How Did Jesus Really Die?
Note: The following Post is taken from an upcoming book by Joseph Lenard entitled Mysteries of Jesus’ Life Revealed—His Birth, Death, Resurrection, and Ascensions. For an overview and complete chapter listing of this fascinating study, click here.
In this second puzzle piece in the case to determine How Did Jesus Really Die?, we will look at how the Jewish and Roman laws in existence at the time of Jesus impacted decisions regarding whether Jesus would be killed, why He would be killed, and how He would be killed.
We know that the Apostle Judas Iscariot was paid off by the Temple authorities to betray Jesus into their hands. Then, on the night before Jesus’ execution, Judas guided a detachment of Temple soldiers and some officials from the Chief Priests and Pharisees to a grove in the Garden of Gethsemane on the Mount of Olives. They went to arrest Jesus.
To identify Jesus to the authorities, Judas gave Jesus the now infamous kiss. After a small altercation, during which the Apostle Peter severed an ear from the High Priest’s servant, Malchus (which Jesus immediately restored), Jesus was bound and taken away.
Jesus first entered the Jewish legal system in the person of Annas, the “father-in-law” (ab bet din) of Caiaphas, the High Priest in AD 30. Jesus was then delivered to Caiaphas.
To put this into perspective, the Creator of the Universe now stood before the Jewish High Priest and his minions in their earthly courtroom. Someday, the tables will be turned; and Jesus will stand in judgement of those who once judged him. However, in order to fulfill God’s plan, Jesus was first required to subject himself, as a criminal, to the systems of law which existed at that time in Jerusalem.
At this point it may be helpful to provide some background into the Jewish and Roman systems of law in Jerusalem at the time of Jesus’ trial, sentencing, and execution. Some of what I discuss may be familiar to you, but I suspect that much of it will be new – just as it was for me before I began studying it.
Jewish Legal System
Annas and Caiaphas
According to Aiyar Srinivasa in his book, The Legality of the Trial of Jesus (1914), Annas (Ananus), an Alexandrian Sadducee, was originally appointed High Priest in AD 7 by Coponius, the Roman Procurator. Annas held power in the Temple for the next 50 years, and the “House of Annas” exerted influence over all Jewish religious activities during that period. During that time, five of Annas’ sons served as High Priest; and, at the time of Jesus, his “son-in-law,” Caiaphas, was the acting High Priest. They were all part of the Sadducean aristocracy who controlled the Temple.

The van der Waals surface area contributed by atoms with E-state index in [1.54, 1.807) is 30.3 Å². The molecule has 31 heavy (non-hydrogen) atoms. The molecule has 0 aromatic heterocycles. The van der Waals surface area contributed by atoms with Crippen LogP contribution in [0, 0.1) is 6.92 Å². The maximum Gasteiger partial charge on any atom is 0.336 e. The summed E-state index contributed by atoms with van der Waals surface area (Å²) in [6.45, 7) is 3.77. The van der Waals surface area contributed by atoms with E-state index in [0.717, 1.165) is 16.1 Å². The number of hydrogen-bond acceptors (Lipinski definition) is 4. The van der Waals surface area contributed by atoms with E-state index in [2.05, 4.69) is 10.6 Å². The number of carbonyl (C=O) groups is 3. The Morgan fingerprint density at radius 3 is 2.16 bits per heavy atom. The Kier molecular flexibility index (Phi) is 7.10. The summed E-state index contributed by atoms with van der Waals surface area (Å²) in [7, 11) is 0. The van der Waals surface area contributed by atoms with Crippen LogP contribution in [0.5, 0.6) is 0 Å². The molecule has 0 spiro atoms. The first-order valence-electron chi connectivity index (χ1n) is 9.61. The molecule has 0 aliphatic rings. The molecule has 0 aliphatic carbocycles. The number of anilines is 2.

In John 18:13, we learn that Annas was the “father-in-law” of Caiaphas; but little else is known about him. According to Nancy Kuehl in her excellent book, Book of Evidence – The Trial and Execution of Jesus, rather than indicating a familial relationship through marriage, it is possible that “father-in-law” was actually a reference to the title of Annas. Annas, as “father of the court” of law (title of ab bet din), might therefore have been considered the “father-in-law” of Caiaphas. Certainly, there is no mention of Caiaphas being the son-in-law of Annas in the Gospels.
Whatever the case, we know without question that Annas and Caiaphas were the Jewish rulers at the time of Jesus and were, consequently, instrumental in his trial and death.
It is noteworthy that there were actually two High Priests who ruled over the government of Israel at the time of Jesus. This tradition extended back to the time of the Hasmonians and lasted until the Sanhedrin was abolished by the Romans in the century following the destruction of Jerusalem. This dual role of the High Priests was referenced in The Jewish Encyclopedia, and was clarified by Kuehl in her book:
“Two persons were at the head of the bet din [Lesser Sanhedrin]: one, the actual president [Caiaphas] with the title “nasi” [prince, high priest]; the other, the second president or vice-president [Annas], who bore the title “ab bet din” (father of the court).”
Although there is some controversy about this, according to Kuehl, Annas, as the ab bet din, was the more powerful of the two priests, as evidenced by the fact that the Annas family served the priesthood until AD 70. Kinsmen of Annas were present at the trials of Peter and John (Acts 4:5–6), Stephen (Acts 6:15), Paul (Acts 23:2), and James (Josephus, Antiquities, 20.9.1). We must assume, therefore, that Annas was the supreme authority of the criminal court. The High Priest (Caiaphas), who was the President of the Assembly of Sanhedrin, was merely a figurehead who rubber-stamped the decisions of the higher authority.
As a whole, the Jewish priesthood and the Sanhedrin were very corrupt, having attained much influence and wealth through control of the Temple bazaars, which sold the various offerings for the Temple sacrifices and controlled the Temple tribute. Jesus aptly described the Temple at that time as a “den of thieves” (Matthew 21:12-13). It is clear that Annas effectively controlled the Sanhedrin; and because of the allied interests of all those affiliated with the family of Annas, he had little difficulty securing a quorum in the Sanhedrin to do his bidding.